Renewable energy holds key to industry’s quest for cheaper power – expert


…but says special funding mechanism required

While electricity tariffs from conventional generation sources will continue to rise, the cost of renewable energy, particularly solar, is declining and becoming an increasingly competitive alternative for businesses, an expert has observed.

According Kwabena Otu-Danquah, Technical Expert at GFA Consulting Group, tariffs from conventional sources of power like hydro and thermal – which constitute 100 percent of existing power generation – will continue to rise. Meanwhile, that of solar is declining; owing to the coming of age of technology and manufacturing processes. This, he said, makes renewable energy a much better option for any economy in need of cleaner and cheaper power.

GFA Consulting Group is currently implementing a German Development Cooperation (GIZ) funded project, Market Entry into Renewable Energies and Energy-Efficiency for the Productive Sector, in the country.

Globally, solar costs have fallen 82 percent since 2010. The levelised cost of energy generated by large-scale solar plants is around US$0.068/kWh, compared to US$0.378 ten years ago; and the price fell 13.1 percent between 2018 and last year alone, according to figures released by the International Renewable Energy Agency.

“Since 2010, the cost of energy has dropped by 82% for photovoltaic solar; by 47% for concentrated solar energy (CSP); by 39% for onshore wind and by 29% for wind offshore,” the Agency said in its Renewable Power Generation Costs in 2019 report released earlier this year.

The cost is expected to drop further in the coming years, as technology continues to advance – a reason Mr. Otu-Danquah believes the country must start thinking of innovative ways of increasing renewable energy uptake so as to ensure competitive prices of power for consumers, particularly industry.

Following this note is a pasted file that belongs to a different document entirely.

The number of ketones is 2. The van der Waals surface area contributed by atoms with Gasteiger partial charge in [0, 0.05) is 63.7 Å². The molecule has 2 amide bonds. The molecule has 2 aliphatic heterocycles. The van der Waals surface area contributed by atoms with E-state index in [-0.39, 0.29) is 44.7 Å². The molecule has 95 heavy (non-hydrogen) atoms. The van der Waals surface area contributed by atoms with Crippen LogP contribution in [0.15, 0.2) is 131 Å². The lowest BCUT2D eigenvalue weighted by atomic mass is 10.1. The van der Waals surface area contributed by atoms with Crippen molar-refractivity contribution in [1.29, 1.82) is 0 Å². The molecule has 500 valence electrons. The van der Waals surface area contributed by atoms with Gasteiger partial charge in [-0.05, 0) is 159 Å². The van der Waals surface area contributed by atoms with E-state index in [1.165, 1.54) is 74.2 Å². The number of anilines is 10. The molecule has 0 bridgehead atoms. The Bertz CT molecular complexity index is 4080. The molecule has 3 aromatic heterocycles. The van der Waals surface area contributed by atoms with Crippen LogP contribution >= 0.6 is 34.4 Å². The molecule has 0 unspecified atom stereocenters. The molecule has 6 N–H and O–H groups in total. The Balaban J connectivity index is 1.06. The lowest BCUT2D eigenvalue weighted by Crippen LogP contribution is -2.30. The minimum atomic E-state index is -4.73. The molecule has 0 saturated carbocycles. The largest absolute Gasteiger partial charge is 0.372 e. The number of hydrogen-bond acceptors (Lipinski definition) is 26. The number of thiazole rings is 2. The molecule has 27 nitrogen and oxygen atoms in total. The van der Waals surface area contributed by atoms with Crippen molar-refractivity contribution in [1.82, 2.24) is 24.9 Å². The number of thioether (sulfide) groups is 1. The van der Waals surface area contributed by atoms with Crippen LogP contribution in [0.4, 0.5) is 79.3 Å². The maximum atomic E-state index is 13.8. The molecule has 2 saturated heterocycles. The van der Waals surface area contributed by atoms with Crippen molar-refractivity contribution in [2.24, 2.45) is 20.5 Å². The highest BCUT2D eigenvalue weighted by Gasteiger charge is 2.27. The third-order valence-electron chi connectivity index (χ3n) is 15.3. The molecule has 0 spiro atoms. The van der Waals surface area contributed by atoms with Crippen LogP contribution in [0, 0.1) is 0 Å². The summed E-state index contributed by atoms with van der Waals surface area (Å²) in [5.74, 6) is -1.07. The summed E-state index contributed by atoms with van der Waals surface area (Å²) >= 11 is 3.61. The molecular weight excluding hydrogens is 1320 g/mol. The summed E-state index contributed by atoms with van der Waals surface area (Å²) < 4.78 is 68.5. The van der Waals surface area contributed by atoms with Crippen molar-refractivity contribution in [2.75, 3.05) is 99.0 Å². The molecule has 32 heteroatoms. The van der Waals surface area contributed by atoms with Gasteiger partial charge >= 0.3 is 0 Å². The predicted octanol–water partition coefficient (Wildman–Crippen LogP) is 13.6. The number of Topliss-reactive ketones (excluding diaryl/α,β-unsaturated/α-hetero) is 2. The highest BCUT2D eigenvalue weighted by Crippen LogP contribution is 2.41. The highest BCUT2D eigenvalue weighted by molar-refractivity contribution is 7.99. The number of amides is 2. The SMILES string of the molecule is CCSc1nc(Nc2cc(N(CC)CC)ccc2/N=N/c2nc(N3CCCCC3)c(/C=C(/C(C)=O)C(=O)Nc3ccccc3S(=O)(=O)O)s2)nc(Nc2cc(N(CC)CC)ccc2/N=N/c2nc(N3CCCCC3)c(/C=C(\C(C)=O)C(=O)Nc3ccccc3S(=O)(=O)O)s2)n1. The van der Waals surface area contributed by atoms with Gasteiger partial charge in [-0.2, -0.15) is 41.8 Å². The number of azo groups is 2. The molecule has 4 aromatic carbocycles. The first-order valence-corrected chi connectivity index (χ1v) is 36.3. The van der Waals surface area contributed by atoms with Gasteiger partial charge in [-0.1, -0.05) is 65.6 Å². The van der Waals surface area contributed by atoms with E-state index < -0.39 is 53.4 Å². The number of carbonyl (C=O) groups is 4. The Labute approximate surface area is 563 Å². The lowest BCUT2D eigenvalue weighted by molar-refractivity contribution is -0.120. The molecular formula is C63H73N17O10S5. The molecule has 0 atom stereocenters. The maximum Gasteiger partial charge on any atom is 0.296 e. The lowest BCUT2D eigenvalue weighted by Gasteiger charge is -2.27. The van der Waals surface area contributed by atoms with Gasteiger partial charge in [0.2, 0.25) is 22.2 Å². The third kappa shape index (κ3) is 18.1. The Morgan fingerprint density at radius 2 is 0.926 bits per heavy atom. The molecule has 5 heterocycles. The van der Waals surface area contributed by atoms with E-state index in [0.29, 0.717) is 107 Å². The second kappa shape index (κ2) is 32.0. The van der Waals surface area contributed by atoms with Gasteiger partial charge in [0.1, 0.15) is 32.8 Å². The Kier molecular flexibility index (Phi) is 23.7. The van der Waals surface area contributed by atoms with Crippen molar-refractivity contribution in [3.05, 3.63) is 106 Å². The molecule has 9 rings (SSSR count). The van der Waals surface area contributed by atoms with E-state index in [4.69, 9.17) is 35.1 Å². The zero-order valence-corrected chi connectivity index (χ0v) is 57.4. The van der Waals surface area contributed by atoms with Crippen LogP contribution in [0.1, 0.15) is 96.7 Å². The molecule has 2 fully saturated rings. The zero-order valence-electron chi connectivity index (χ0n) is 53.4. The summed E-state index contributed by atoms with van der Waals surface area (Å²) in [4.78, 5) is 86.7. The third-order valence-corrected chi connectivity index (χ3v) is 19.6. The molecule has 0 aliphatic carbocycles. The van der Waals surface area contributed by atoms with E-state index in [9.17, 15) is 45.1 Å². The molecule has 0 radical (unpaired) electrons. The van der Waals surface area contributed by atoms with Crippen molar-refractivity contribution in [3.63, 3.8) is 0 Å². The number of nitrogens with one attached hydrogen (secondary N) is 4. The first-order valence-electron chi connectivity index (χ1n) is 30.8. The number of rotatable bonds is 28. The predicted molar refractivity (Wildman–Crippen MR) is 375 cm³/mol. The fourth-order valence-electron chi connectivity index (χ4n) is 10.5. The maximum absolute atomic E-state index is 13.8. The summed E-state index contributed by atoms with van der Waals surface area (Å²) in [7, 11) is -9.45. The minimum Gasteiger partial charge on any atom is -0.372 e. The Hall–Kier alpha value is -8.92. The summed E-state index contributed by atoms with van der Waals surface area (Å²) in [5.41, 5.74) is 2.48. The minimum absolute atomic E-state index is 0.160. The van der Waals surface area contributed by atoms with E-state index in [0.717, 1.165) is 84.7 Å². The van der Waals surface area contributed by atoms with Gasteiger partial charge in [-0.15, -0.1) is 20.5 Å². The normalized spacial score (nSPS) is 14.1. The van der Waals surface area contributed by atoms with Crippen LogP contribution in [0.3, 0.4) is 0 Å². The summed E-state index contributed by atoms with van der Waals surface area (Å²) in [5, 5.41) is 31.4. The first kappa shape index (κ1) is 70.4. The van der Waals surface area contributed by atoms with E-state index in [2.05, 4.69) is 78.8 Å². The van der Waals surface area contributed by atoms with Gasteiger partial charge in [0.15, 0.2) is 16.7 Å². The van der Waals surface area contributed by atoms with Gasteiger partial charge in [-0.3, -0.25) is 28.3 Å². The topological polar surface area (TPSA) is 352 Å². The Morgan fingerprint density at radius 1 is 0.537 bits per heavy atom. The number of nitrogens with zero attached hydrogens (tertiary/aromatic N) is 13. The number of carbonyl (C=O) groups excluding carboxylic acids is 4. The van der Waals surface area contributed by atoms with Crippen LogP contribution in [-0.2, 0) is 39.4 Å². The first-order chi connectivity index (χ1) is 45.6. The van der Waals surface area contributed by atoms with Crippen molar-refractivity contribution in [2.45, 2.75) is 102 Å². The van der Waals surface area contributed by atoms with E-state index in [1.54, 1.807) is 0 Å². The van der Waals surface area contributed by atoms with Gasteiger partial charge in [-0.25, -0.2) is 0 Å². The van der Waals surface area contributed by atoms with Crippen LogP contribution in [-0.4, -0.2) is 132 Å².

Despite the drop in global cost of solar energy, factors like high initial cost remain a challenge for most developing countries like Ghana. The high initial cost, coupled with high lending rates and lack of dedicated funding mechanisms, Mr. Otu-Danquah said, are the main barriers preventing more people from investing into solar in the country.

“The price of the technology keeps coming down, especially with solar energy. Now, it has come so low that solar energy is competitive; but the issue is that the initial cost is quite high,” he told the B&FT in Accra on the side-lines of a roundtable meeting with renewable energy and energy-efficiency service providers.

He said: “Finance is a very big issue in this country. The private sector is not able to access favourable funding; our interest rates are high. And because the initial investment is usually high, a lot of people are not able to afford solar”.

Government, through the Energy Commission, wants to achieve a 10 percent renewable energy component in the national energy mix by 2030; but many watchers have questioned government’s commitment to achieving this target. Renewable energy currently constitutes 43MW of Ghana’s installed power capacity of about 4,399MW.

The need for a special funding mechanism

Mr. Otu-Danquah wants government to establish a green or clean energy credit line to provide funding at rates lower than the prevailing commercial bank lending rates for individuals and companies that want to invest in renewable energy. “Government could introduce innovative funding models like a green fund or concessionary loans, so that people or companies can tap into it,” he advocated.

Another way he believes government could promote and encourage more people to invest in renewable energy is to create what he calls an enabling environment, so that banks should be able to give concessionary loans or loans with reasonable terms to individuals and businesses that want to invest in clean energy.

“When done properly,” he said, “first and foremost, it means that we are going to get power from renewable energy, especially solar, that will be competitive with our conventional generation.

“A lot solar units have been installed, but it’s all by individuals; and due to the fact prices are becoming attractive, that is pushing a lot of people to go for it. At the same times, tariffs on conventional sources of electricity are going higher by the day. If this trend continues, then a lot more people will invest in solar.”

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